Blogs are a bit addictive. Once you get it going, you like to see some action ~ interesting dialogue, comments from others, active links to other sites. But here’s the deal, you have WRITE to RECEIVE! Seriously. Face it my friends, very few people are posting, “Hey Pam, we’re waiting … Enlighten us, already!
And so … I draw from the well. I keep a file of writings that I like. Pieces that have touched me with enough umph to cause me to tear the page out of the magazine or jot down the quote from a book or, more likely these days, bookmark the webpage for later reference! I have a manila folder in my desk labeled: Humor, Inspiration and Other Writings I Like! (Okay, so I had to write VERY small to get it to fit on the tab!) And I have a similar folder on my computer labeled: Inspiration & Stuff. Now THAT’S specific, huh?!
So, I’m feeling the need to post. But here’s the deal … I’m tired. I’m tired and I don’t feel much like writing. I am in one of my weird, wired insomniac phases where sleep is illusive. These phases hit me periodically and they are a mixed bag — I get a lot done, but I get completely crazed after a few days. It goes like this … I went to bed at 11 last night and promptly fell asleep. I got a good solid 3 hours and then I woke up as refreshed as if I’d slept all night. I couldn’t have been more awake if I’d showered in Espresso.
I’ve learned that the best thing to do in those moments is to just get up & go and so I have. From 2 am – 7, I retyped my Anatomy class notes & annotated them with sources from the web. I showered and went to work from 8 – 12 and then to the high school for a meeting about our son until 3:30 when I went back to work and stayed until 7:30, setting the building alarm as I left, the last to leave the school on a Friday night. At school, I cleaned like woman possessed — pitching and throwing old files, bad ether net cords, broken printer trays and boxes of old floppy discs. So all of that is okay, but the deal is, I will do this for several days and then collapse. It is not a good thing.
Meanwhile, back at the blog with her weary fingers pecking at the keyboard, she searches for a key, I mean a clue. Hmm. Too tired to write my own material, I’ll just copy! This brings me back to … what did I call it — oh yeah, “Inspiration and Stuff” This one stood out. I don’t know where I got it or who wrote it but I like it.
So here ya go, the first edition of Ponderances of Pamela! Or more correctly, Ponderances of Someone AS RETOLD BY Pamela!
2/17/08 note: When I first posted this, I did not who wrote it. I have since discovered that it was written by Sonny Carroll, and the original version varies slightly from the one below. You may be interested in comparing the differences. Check it out on my other blog, a new site I’ve started that will feature writings that I’ve collected through the years ~ P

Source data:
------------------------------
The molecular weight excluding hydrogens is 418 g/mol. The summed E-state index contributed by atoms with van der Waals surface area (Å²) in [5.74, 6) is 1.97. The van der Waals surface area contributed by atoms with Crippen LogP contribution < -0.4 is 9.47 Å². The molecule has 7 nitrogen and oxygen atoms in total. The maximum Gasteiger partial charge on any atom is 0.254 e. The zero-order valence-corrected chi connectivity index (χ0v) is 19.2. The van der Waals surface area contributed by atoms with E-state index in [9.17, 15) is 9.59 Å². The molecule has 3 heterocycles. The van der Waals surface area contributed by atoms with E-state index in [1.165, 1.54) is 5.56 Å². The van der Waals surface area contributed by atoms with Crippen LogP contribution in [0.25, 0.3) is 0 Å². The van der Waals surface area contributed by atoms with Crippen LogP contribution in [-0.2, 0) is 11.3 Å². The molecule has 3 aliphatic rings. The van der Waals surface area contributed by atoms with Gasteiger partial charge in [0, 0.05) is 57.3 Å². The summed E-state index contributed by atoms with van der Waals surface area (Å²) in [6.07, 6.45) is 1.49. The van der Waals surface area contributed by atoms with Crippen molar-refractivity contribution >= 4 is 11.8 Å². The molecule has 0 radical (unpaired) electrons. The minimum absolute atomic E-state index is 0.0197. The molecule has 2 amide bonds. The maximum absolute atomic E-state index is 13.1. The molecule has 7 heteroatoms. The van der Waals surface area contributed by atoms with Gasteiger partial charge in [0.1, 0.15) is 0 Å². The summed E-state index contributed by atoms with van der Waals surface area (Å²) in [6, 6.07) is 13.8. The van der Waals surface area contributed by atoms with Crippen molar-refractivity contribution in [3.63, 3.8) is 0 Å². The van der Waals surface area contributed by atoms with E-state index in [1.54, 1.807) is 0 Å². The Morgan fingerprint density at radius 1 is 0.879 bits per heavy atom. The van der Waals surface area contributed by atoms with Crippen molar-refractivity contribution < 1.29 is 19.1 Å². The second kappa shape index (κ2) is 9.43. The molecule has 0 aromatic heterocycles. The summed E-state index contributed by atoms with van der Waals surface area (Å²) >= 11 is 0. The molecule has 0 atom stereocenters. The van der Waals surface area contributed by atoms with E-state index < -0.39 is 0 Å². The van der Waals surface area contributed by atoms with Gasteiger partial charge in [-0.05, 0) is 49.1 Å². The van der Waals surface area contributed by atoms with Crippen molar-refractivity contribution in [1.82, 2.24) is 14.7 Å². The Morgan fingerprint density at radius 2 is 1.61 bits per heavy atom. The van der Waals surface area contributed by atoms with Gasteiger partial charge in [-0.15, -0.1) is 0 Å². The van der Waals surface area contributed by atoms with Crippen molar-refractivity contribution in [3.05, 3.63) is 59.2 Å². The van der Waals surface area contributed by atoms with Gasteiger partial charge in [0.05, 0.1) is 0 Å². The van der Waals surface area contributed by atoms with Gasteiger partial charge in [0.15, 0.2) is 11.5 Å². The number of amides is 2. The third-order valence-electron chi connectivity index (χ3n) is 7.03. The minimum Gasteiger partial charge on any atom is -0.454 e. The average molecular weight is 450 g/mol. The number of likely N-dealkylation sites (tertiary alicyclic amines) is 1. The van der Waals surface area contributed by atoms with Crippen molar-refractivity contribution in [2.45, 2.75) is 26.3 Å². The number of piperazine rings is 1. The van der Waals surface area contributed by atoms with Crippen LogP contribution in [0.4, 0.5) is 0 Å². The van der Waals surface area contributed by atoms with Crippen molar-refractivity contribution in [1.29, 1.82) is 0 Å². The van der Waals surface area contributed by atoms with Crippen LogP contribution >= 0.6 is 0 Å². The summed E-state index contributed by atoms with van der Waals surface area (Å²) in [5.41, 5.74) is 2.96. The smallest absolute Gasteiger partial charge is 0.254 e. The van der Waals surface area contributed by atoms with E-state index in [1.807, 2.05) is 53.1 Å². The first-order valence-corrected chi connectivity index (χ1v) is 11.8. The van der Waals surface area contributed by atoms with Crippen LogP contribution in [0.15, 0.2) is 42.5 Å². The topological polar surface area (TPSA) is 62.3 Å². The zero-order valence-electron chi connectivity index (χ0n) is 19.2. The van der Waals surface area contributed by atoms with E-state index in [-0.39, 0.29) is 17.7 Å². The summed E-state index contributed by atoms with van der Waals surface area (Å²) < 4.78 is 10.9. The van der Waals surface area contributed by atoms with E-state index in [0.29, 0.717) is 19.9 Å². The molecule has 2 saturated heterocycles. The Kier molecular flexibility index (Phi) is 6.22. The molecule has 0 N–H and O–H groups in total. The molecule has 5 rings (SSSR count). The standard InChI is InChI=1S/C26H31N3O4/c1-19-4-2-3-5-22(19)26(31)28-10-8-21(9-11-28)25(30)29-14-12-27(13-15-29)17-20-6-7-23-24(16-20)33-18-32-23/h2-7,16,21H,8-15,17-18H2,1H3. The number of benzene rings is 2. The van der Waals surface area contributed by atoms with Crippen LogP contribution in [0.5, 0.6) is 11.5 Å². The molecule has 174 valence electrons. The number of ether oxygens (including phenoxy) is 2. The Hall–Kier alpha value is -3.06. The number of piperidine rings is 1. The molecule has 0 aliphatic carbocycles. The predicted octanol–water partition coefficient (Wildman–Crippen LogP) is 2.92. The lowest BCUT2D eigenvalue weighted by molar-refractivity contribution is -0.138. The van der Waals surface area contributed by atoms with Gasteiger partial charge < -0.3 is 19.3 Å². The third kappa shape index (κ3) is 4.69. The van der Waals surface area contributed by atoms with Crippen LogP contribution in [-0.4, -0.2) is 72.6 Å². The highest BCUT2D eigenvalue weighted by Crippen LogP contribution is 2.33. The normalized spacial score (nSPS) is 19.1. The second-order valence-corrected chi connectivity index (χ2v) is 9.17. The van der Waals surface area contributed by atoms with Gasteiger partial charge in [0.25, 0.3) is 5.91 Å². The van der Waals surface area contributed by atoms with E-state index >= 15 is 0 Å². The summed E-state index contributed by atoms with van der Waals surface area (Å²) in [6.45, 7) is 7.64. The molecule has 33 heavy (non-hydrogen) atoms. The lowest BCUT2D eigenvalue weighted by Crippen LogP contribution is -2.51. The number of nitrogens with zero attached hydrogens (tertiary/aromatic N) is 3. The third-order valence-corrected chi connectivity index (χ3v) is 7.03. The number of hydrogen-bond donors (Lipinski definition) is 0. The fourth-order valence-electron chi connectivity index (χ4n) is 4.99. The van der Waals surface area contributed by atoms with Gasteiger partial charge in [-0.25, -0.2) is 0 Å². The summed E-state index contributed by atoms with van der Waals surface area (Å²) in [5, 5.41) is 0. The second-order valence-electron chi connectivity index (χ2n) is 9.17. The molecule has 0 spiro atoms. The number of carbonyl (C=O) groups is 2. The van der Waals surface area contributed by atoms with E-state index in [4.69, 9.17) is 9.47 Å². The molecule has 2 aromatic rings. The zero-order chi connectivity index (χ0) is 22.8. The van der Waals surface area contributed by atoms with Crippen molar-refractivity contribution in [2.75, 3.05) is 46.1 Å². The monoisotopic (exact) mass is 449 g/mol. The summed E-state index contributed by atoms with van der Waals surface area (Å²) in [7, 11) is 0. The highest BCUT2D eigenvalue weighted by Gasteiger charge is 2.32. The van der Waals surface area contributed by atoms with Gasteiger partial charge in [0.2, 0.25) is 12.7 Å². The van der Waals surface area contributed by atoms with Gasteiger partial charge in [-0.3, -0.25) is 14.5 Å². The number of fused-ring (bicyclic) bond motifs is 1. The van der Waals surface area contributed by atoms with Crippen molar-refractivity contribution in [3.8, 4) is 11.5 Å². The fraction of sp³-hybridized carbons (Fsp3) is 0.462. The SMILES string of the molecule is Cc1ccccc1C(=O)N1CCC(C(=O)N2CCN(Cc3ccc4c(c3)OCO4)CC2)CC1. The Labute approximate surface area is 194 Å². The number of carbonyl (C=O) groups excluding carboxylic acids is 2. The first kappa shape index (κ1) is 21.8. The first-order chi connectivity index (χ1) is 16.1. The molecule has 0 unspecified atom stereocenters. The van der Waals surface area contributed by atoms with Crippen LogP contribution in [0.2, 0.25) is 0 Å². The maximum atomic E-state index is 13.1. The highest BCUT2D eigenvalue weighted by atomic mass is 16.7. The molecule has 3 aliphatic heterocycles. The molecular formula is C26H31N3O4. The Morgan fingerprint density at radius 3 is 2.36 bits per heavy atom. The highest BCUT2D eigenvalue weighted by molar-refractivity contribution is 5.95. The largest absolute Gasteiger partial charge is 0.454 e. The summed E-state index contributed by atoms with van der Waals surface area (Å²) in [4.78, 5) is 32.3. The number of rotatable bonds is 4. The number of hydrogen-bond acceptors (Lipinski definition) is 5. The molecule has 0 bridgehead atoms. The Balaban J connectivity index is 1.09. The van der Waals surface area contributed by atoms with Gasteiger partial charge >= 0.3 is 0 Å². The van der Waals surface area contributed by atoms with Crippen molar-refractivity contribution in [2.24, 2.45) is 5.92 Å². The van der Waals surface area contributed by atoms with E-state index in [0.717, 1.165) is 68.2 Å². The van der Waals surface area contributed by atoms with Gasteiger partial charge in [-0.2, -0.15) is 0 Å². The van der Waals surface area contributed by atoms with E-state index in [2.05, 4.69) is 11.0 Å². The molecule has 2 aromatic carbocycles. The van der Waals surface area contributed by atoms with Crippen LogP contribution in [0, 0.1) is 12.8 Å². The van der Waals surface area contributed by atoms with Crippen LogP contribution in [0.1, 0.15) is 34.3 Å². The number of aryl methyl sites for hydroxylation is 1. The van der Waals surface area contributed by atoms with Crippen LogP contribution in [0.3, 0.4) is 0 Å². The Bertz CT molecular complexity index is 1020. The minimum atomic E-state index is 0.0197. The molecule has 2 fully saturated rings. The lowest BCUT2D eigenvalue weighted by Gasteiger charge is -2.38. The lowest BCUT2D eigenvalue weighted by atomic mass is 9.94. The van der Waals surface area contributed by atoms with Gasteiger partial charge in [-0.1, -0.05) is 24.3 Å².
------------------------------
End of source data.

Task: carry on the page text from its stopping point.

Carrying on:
A time comes in your life when you finally get it. When in the midst of all your fears and insanity you stop dead in your tracks and somewhere the voice inside your head cries out – ENOUGH! Enough fighting and crying, or struggling to hold on. And, like a child quieting down after a blind tantrum, your sobs begin to subside, you shudder once or twice, you blink back your tears and through a mantle of wet lashes you begin to look at the world through new eyes.
This is your awakening!
You realize that it’s time to stop hoping and waiting for something to change, or for happiness, safety and security to come galloping over the next horizon. You come to terms with the fact that he is not Prince Charming and you are not Cinderella, or vice-a-versa, and that in the real world there aren’t always fairy tale endings (or beginnings for that matter) and that any guarantee of “happily ever after” must begin with you. And in the process, a sense of serenity is born of acceptance.
You awaken to the fact that you are not perfect, and that not everyone will always love, appreciate or approve of who or what you are – and that’s OK. (They are entitled to their own views and opinions). And you learn the importance of loving and championing yourself, and in the process, a sense of newly found confidence is born of self-approval. You stop bitching and blaming other people for the things they did to you (or didn’t do for you) and you learn that the only thing you can really count on is the unexpected.